A Message from the Director of the Center for Sharing Public Health Services
Communities today face complex health challenges that require creative solutions. Many issues — such as opioid addiction, smoking and obesity — seem to affect low-income communities and minority populations more profoundly, often depriving the most vulnerable people of the opportunity to reach their best health potential, and are not susceptible to simple interventions.
Complex issues such as these require partnerships.
Here at the Center for Sharing Public Health Services, we’ve always focused on partnerships. We have traditionally worked with public health departments on cross-jurisdictional sharing arrangements that allow them to collaborate with each other across governmental boundaries, and we continue to do this work. Our tools and resources help public health departments do more together than they could do alone.
More and more, however, we’ve been asked if the lessons learned by the Center are portable to other types of partnerships involving public health departments. After all, especially complex issues that impact vulnerable populations often require partnerships from many sectors.
While we’ve often suspected that our tools and resources could be applicable to other types of collaborations beyond cross-jurisdictional sharing, we have not tested those assumptions until recently by becoming involved in two different initiatives.
The first — a collaboration with the National Association of County and City Health Officials (NACCHO) — tested some of the Center’s most important tools and modified them to be relevant for collaborations between health departments and health centers. The new tools will launch soon. Watch your email for more details.
The second initiative — which we are co-leading in collaboration with the Public Health National Center for Innovations — is a three-year program funded by the Robert Wood Johnson Foundation to support partnerships among public health, healthcare and social services sectors to improve population health and health equity. This new endeavor (just launched a few months ago) is called the Cross-Sector Innovation Initiative (CSII). CSII will focus in particular on the role that public health can play in cross-sector partnerships.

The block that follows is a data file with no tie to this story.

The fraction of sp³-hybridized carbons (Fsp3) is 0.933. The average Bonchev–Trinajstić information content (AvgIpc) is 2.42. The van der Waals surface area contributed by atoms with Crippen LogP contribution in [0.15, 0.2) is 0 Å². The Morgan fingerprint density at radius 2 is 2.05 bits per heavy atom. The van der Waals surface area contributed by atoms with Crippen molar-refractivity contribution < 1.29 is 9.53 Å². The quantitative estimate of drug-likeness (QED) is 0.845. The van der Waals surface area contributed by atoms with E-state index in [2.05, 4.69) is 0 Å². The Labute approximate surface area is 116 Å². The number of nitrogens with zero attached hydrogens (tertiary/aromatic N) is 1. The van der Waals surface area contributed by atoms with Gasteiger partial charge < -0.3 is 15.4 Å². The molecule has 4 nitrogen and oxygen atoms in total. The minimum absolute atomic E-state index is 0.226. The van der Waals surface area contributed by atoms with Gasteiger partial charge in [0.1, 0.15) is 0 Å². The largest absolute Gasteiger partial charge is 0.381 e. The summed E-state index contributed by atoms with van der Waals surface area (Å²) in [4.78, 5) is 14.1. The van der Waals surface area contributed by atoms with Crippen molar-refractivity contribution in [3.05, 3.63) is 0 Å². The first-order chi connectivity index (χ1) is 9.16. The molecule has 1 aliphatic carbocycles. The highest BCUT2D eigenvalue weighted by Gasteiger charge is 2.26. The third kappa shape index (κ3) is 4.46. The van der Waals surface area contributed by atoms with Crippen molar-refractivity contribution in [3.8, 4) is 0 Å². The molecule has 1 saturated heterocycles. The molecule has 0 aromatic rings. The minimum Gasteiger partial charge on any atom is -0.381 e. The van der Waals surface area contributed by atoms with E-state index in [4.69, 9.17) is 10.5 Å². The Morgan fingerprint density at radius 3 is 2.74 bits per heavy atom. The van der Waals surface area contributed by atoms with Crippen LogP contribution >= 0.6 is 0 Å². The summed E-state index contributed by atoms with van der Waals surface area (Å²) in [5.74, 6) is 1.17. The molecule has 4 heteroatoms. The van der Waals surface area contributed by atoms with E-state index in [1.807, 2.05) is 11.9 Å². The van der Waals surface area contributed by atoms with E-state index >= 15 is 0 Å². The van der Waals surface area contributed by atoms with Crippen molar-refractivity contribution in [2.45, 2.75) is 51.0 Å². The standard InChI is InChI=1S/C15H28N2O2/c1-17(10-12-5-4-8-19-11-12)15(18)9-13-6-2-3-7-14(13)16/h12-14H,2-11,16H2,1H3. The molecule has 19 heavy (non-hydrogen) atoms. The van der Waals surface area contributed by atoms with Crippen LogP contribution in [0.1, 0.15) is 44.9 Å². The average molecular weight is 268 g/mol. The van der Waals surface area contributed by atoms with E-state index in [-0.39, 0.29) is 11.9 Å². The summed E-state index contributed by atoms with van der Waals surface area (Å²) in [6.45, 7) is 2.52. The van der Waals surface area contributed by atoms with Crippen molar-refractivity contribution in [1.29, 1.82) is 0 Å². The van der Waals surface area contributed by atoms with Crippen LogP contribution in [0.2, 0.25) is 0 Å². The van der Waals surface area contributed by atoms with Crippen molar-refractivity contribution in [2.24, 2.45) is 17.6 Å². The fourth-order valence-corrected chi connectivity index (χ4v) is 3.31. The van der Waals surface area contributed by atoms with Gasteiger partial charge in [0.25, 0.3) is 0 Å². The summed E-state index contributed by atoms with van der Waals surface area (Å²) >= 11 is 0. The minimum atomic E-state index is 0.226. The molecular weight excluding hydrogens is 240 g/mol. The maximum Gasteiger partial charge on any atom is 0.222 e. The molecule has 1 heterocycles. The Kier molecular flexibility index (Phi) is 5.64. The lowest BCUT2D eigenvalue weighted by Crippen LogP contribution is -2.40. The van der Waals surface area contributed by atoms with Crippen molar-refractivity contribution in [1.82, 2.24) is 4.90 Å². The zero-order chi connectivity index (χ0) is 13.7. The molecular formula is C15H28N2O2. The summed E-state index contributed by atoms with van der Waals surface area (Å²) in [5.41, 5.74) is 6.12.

To inform this new work, we recently completed an environmental scan about cross-sector collaboration, which showed:
- Not all collaborations are the same. There are different levels of collaboration, with information-sharing representing the basic level of engagement. Higher levels of collaboration often require increasing resources and joint planning between the partnering sectors.
- Since no two cross-sector collaborations are the same, the roles of different partners within them vary. A few common roles emerged, however, such as convener, funder and data manager.
- Factors within each individual organization or within the collaboration itself can facilitate or impede a partnership, as can external factors, such as the “melting pot” of national, state and local laws in which partnerships must operate.
- Cross-sector collaborations can lead to new skills, networks and policies, as well as improved services.
The environmental scan also showed that, while cross-sector collaborations appear to be a promising way to address population health issues, more research is needed. To add to the body of knowledge, the CSII has issued a Call for Proposals (CFP) to identify and support public health, healthcare and social services collaborations that are building stronger, sustainable connections to better meet the goals and needs of the people they serve. Proposals are being accepted now in a two-phase process through the RWJF online system at my.rwjf.org. Brief proposals are due by 3:00 P.M. (ET) September 5. For more information, visit our website.
If you have questions about these programs or other work of the Center, please email us.
— Gianfranco Pezzino, Director